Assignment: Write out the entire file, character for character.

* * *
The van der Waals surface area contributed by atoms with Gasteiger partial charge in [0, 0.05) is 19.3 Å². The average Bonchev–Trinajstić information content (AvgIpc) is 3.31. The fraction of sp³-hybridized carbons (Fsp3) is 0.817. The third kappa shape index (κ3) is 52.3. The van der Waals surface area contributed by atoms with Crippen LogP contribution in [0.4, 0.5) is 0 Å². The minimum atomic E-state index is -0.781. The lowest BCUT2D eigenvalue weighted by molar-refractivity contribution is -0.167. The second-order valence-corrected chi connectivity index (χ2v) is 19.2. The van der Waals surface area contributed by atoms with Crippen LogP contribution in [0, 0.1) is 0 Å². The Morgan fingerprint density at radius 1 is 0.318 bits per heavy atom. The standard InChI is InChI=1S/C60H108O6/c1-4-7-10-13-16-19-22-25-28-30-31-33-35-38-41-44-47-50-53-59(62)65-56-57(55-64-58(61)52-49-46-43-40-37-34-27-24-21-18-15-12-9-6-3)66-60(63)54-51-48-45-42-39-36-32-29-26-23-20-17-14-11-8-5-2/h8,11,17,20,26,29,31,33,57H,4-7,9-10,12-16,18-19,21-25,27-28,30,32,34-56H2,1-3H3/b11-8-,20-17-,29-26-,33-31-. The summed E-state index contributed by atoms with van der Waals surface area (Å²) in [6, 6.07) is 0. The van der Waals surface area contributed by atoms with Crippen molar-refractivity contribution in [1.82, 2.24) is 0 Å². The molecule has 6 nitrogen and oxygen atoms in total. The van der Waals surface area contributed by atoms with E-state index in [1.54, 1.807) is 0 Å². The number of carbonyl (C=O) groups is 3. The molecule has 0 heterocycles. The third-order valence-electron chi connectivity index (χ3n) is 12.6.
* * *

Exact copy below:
The van der Waals surface area contributed by atoms with Gasteiger partial charge in [0, 0.05) is 19.3 Å². The average Bonchev–Trinajstić information content (AvgIpc) is 3.31. The fraction of sp³-hybridized carbons (Fsp3) is 0.817. The third kappa shape index (κ3) is 52.3. The van der Waals surface area contributed by atoms with Crippen LogP contribution in [0.4, 0.5) is 0 Å². The minimum atomic E-state index is -0.781. The lowest BCUT2D eigenvalue weighted by molar-refractivity contribution is -0.167. The second-order valence-corrected chi connectivity index (χ2v) is 19.2. The van der Waals surface area contributed by atoms with Crippen LogP contribution in [0, 0.1) is 0 Å². The Morgan fingerprint density at radius 1 is 0.318 bits per heavy atom. The standard InChI is InChI=1S/C60H108O6/c1-4-7-10-13-16-19-22-25-28-30-31-33-35-38-41-44-47-50-53-59(62)65-56-57(55-64-58(61)52-49-46-43-40-37-34-27-24-21-18-15-12-9-6-3)66-60(63)54-51-48-45-42-39-36-32-29-26-23-20-17-14-11-8-5-2/h8,11,17,20,26,29,31,33,57H,4-7,9-10,12-16,18-19,21-25,27-28,30,32,34-56H2,1-3H3/b11-8-,20-17-,29-26-,33-31-. The summed E-state index contributed by atoms with van der Waals surface area (Å²) in [6, 6.07) is 0. The van der Waals surface area contributed by atoms with Crippen molar-refractivity contribution in [1.82, 2.24) is 0 Å². The molecule has 6 nitrogen and oxygen atoms in total. The van der Waals surface area contributed by atoms with E-state index in [1.54, 1.807) is 0 Å². The number of carbonyl (C=O) groups is 3. The molecule has 0 heterocycles. The third-order valence-electron chi connectivity index (χ3n) is 12.6.